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Re: Attracting newbies (Was Booting Debian/testing fails)

Good points, but the people who don't or don't want to upgrade aren't just people who are afraid to change.  A friend who first introduced me to Debian still uses Woody.  He hasn't upgraded because he downloaded a lot of packages and upgrading would require more time than he has available.  I'd like to dist-upgrade to etch, but I'll wait until it becomes officially stable.  Right now, i just don't have the time to tinker with it.

--Steve Mazurek

On 2/5/07, Andrew Sackville-West <andrew@farwestbilliards.com> wrote:
On Mon, Feb 05, 2007 at 02:07:39PM -0500, Michael Pobega wrote:
> Andrew Sackville-West wrote:
> >On Mon, Feb 05, 2007 at 07:15:44AM -0800, Michael M. wrote:
> >
> >
> >>"why Debian instead of Ubuntu/SuSE/Linspire/etc.?" Do that and I doubt
> >>you'd get too many users for whom Debian probably isn't the best
> >>choice.
> >>
> >>
> >
> >maybe our focus, as a trying-to-be-helpful user community is to
> >examine what the derivative offerings are and redirect people
> >appropriately.

> >
> I fully agree with you.

of course! ;-)

> The one thing I really don't understand, though, is why people use
> Ubuntu.

bleh. responsing anyway...

I return to the example of my mom. Many people don't want to "update"
their system. They want it to just work and stay that way. Many users,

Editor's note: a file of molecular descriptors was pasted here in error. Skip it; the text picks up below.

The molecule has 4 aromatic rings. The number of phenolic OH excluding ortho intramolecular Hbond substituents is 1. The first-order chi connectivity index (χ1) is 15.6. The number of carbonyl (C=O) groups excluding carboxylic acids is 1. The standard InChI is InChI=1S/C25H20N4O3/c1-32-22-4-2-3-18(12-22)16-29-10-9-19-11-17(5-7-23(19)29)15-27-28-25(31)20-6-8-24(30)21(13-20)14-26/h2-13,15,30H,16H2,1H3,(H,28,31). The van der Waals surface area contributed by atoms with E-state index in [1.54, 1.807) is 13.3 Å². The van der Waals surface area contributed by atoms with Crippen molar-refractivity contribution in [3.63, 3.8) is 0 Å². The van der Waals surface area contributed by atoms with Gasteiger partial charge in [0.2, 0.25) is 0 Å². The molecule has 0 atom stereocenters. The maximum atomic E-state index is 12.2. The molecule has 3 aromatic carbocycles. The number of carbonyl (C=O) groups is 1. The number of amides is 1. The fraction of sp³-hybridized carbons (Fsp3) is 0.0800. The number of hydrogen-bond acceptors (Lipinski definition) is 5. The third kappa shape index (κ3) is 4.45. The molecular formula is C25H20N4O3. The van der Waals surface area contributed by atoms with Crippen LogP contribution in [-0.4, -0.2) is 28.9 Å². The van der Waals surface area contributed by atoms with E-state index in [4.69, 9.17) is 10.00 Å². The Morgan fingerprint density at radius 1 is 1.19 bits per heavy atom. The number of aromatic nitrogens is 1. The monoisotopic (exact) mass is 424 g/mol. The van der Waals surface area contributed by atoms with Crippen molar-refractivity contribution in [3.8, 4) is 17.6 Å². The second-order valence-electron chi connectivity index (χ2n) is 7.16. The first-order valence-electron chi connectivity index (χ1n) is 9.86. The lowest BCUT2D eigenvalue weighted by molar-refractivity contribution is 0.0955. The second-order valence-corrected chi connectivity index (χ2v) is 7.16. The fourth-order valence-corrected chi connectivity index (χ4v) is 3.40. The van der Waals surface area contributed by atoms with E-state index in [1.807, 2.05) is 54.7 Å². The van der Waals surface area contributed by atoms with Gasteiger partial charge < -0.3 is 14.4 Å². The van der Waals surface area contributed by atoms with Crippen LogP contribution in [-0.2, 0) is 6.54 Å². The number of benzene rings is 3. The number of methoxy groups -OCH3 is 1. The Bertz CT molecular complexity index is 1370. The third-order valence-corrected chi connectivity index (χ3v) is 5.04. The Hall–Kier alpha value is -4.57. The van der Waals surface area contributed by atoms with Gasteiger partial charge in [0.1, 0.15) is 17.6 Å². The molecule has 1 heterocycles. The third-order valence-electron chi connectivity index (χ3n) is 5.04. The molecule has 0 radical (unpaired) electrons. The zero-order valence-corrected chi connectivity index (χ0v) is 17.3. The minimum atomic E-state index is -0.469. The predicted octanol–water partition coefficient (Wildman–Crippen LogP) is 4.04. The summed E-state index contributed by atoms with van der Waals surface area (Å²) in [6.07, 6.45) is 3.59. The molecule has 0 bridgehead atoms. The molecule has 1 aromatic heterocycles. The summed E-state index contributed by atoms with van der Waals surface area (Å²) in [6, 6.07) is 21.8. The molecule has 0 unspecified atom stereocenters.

especially novices, don't deal well with change and don't want
it. Ubuntu, if you don't upgrade, is perfect in this respect. At the
time it is released, it just works. If you leave it there, if will, of
course, just work forever.

This same thing applies in the wondows world. I work on win98 machines
quite a bit because people don't want to change (there are hardware
issues too...).

People don't want to upgrade constantly but want instead to just go
out and buy a new computer every X-years and use whatever that new
system is. Ubuntu fits that mold nicely, IMO. Note that I have little
experience with ubuntu -- just my impression.

> Maybe if
> Debian changed the word "/Unstable/" to something else it would bring in
> more users? Maybe Stable, Testing, and BleedingEdge? Just my thoughts.

not a bad idea. although we all know that unstable is a good name for
it, it can be scary. Many people think it means their system will be
unstable (which it might) not that it refers to the state of package
movement within the release. Ummm... how about "CuttingEdge" instead
of "Bleeding Edge" or how about just refering to sid only?


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